How to use google to make your gap filling exercises more engaging

(Clique aqui para português)

The thing students tend to hate the most, aside from drilling, is "filling in the gaps". I believe this stems from the fact that there is this expectation that class time is a moment when we "speak English", so less communicative tasks may come across as a waste of time, when in fact they are not. Gap-filling tasks provide students with an opportunity to infer and get acquainted with linguistic patterns that will ultimately help them to better understand and produce language on their own. After all, information comes in the form of chunks, right?

A good way to make this less boring is to, instead of giving them random sentences, taking the material you want to use from actual websites, and adding them to a google document with a fun layout (and by that I mean changing the font). By doing so, you will be showing your students what language actually looks like in the real world, whilst also letting them see you've put effort into making something visually appealing.

Here's how google has helped me and could possibly help you too:

An A2 student of mine had problems using very x many x much x very much x a lot x a lot of. To be fair, she didn't exactly mix them; she only ever remembered to use very, as it was the first one of the terms she learned (probably in the "thank you very much" beginner chunk we usually teach). As a speaker of Brazilian Portuguese, she could not immediately understand how come muito had so many equivalents in English, which is completely normal and something to work on. In order to tackle the problem, I did the following:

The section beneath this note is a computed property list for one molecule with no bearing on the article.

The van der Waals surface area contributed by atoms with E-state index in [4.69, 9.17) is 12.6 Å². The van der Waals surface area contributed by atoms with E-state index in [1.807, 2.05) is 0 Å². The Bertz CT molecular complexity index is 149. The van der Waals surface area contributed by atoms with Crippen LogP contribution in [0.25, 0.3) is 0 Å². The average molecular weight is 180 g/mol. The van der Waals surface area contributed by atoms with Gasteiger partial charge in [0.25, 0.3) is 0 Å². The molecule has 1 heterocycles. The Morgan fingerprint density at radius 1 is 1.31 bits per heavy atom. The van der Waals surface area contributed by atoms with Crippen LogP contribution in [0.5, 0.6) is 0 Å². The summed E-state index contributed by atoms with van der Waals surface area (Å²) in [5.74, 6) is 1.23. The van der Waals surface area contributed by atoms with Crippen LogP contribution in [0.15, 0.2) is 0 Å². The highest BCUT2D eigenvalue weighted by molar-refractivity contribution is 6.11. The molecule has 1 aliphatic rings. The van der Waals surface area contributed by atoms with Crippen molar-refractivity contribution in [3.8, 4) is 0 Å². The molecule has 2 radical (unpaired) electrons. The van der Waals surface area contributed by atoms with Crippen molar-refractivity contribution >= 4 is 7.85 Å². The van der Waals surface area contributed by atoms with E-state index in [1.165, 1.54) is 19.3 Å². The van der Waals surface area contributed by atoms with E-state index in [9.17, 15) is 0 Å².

1. I created a gap filing task featuring very, many, much, very much, a lot e a lot of with sentences and phrases taken from websites. You can do that by typing the term/chunk you want to teach on google and seeing what pops up. My results featured the news, shopping websites, travel blogs, memes...  pretty much everything we read online nowadays. 

2. I CTRL+C CTRL+V the sentences onto a google doc file and changed the font in order to make it look more fun and less like a chore and especially so my student felt like it took me time to do it. I often use amatic, pacific and caveat for tasks students dislike doing so they feel like it's not that boring and I put effort into designing stuff. And it works =)

3. Instead of an answer sheet, I added a link with each website to the exercise. The correction moment was also an opportunity she was given to take a look at the context, check out some websites in English, develop a bit of curiosity over the language.  

4. I used the context provided by these websites during clarification, which made my job much easier and way more visual. No powerpoint, no printed worksheet, no arial 12 or helvética. 

Here is the result 

It took a bit of time to do it, yes, but I have also used the same task with other students, so ultimately it has saved me a few hours. 


I hope this helps!